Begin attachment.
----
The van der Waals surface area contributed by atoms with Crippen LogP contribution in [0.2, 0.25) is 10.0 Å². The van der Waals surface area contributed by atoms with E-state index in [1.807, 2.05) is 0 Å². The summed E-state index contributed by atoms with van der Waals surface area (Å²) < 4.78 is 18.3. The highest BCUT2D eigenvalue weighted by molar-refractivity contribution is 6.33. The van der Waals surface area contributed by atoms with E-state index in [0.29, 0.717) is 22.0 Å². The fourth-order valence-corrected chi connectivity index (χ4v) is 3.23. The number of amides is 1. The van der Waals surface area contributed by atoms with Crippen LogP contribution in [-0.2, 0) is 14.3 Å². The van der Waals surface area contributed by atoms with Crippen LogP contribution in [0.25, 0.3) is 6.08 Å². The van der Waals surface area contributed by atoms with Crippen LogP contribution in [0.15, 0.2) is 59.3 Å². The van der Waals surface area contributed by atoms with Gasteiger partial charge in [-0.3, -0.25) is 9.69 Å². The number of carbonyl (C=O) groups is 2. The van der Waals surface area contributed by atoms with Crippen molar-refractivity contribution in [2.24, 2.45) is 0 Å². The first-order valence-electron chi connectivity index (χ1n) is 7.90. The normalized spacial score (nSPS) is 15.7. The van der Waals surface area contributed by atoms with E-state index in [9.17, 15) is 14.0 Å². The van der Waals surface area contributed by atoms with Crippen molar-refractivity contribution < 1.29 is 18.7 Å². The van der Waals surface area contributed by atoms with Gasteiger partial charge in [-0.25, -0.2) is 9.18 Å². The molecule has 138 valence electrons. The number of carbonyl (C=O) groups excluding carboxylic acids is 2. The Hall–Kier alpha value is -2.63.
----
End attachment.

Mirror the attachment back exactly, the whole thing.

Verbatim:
The van der Waals surface area contributed by atoms with Crippen LogP contribution in [0.2, 0.25) is 10.0 Å². The van der Waals surface area contributed by atoms with E-state index in [1.807, 2.05) is 0 Å². The summed E-state index contributed by atoms with van der Waals surface area (Å²) < 4.78 is 18.3. The highest BCUT2D eigenvalue weighted by molar-refractivity contribution is 6.33. The van der Waals surface area contributed by atoms with E-state index in [0.29, 0.717) is 22.0 Å². The fourth-order valence-corrected chi connectivity index (χ4v) is 3.23. The number of amides is 1. The van der Waals surface area contributed by atoms with Crippen LogP contribution in [-0.2, 0) is 14.3 Å². The van der Waals surface area contributed by atoms with Crippen LogP contribution in [0.25, 0.3) is 6.08 Å². The van der Waals surface area contributed by atoms with Crippen LogP contribution in [0.15, 0.2) is 59.3 Å². The van der Waals surface area contributed by atoms with Gasteiger partial charge in [-0.3, -0.25) is 9.69 Å². The number of carbonyl (C=O) groups is 2. The van der Waals surface area contributed by atoms with Crippen molar-refractivity contribution in [2.24, 2.45) is 0 Å². The first-order valence-electron chi connectivity index (χ1n) is 7.90. The normalized spacial score (nSPS) is 15.7. The van der Waals surface area contributed by atoms with E-state index in [9.17, 15) is 14.0 Å². The van der Waals surface area contributed by atoms with Crippen molar-refractivity contribution < 1.29 is 18.7 Å². The van der Waals surface area contributed by atoms with Gasteiger partial charge in [-0.25, -0.2) is 9.18 Å². The molecule has 138 valence electrons. The number of carbonyl (C=O) groups excluding carboxylic acids is 2. The Hall–Kier alpha value is -2.63.